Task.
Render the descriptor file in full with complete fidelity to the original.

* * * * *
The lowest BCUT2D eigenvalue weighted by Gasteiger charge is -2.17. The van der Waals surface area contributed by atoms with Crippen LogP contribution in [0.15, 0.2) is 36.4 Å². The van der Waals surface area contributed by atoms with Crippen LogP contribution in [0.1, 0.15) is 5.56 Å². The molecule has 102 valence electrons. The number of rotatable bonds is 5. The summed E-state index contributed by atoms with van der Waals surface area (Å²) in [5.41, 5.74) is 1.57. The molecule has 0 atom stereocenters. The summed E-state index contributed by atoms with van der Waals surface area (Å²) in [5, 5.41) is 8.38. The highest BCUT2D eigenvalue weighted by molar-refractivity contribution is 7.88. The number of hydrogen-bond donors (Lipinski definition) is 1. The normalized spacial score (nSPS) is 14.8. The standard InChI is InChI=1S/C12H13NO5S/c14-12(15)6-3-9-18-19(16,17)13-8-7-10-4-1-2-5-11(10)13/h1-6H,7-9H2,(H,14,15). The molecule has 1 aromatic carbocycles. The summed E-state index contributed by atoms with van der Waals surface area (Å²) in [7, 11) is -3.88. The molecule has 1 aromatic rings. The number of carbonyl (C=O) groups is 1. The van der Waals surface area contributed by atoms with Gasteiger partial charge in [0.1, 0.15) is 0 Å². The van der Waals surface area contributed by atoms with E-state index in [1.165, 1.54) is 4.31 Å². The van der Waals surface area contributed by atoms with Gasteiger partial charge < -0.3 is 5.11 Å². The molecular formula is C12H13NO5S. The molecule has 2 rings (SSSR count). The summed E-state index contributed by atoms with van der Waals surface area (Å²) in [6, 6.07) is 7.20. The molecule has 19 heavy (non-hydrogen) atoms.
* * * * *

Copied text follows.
The lowest BCUT2D eigenvalue weighted by Gasteiger charge is -2.17. The van der Waals surface area contributed by atoms with Crippen LogP contribution in [0.15, 0.2) is 36.4 Å². The van der Waals surface area contributed by atoms with Crippen LogP contribution in [0.1, 0.15) is 5.56 Å². The molecule has 102 valence electrons. The number of rotatable bonds is 5. The summed E-state index contributed by atoms with van der Waals surface area (Å²) in [5.41, 5.74) is 1.57. The molecule has 0 atom stereocenters. The summed E-state index contributed by atoms with van der Waals surface area (Å²) in [5, 5.41) is 8.38. The highest BCUT2D eigenvalue weighted by molar-refractivity contribution is 7.88. The number of hydrogen-bond donors (Lipinski definition) is 1. The normalized spacial score (nSPS) is 14.8. The standard InChI is InChI=1S/C12H13NO5S/c14-12(15)6-3-9-18-19(16,17)13-8-7-10-4-1-2-5-11(10)13/h1-6H,7-9H2,(H,14,15). The molecule has 1 aromatic carbocycles. The summed E-state index contributed by atoms with van der Waals surface area (Å²) in [7, 11) is -3.88. The molecule has 1 aromatic rings. The number of carbonyl (C=O) groups is 1. The van der Waals surface area contributed by atoms with Gasteiger partial charge in [0.1, 0.15) is 0 Å². The van der Waals surface area contributed by atoms with E-state index in [1.165, 1.54) is 4.31 Å². The van der Waals surface area contributed by atoms with Gasteiger partial charge < -0.3 is 5.11 Å². The molecular formula is C12H13NO5S. The molecule has 2 rings (SSSR count). The summed E-state index contributed by atoms with van der Waals surface area (Å²) in [6, 6.07) is 7.20. The molecule has 19 heavy (non-hydrogen) atoms.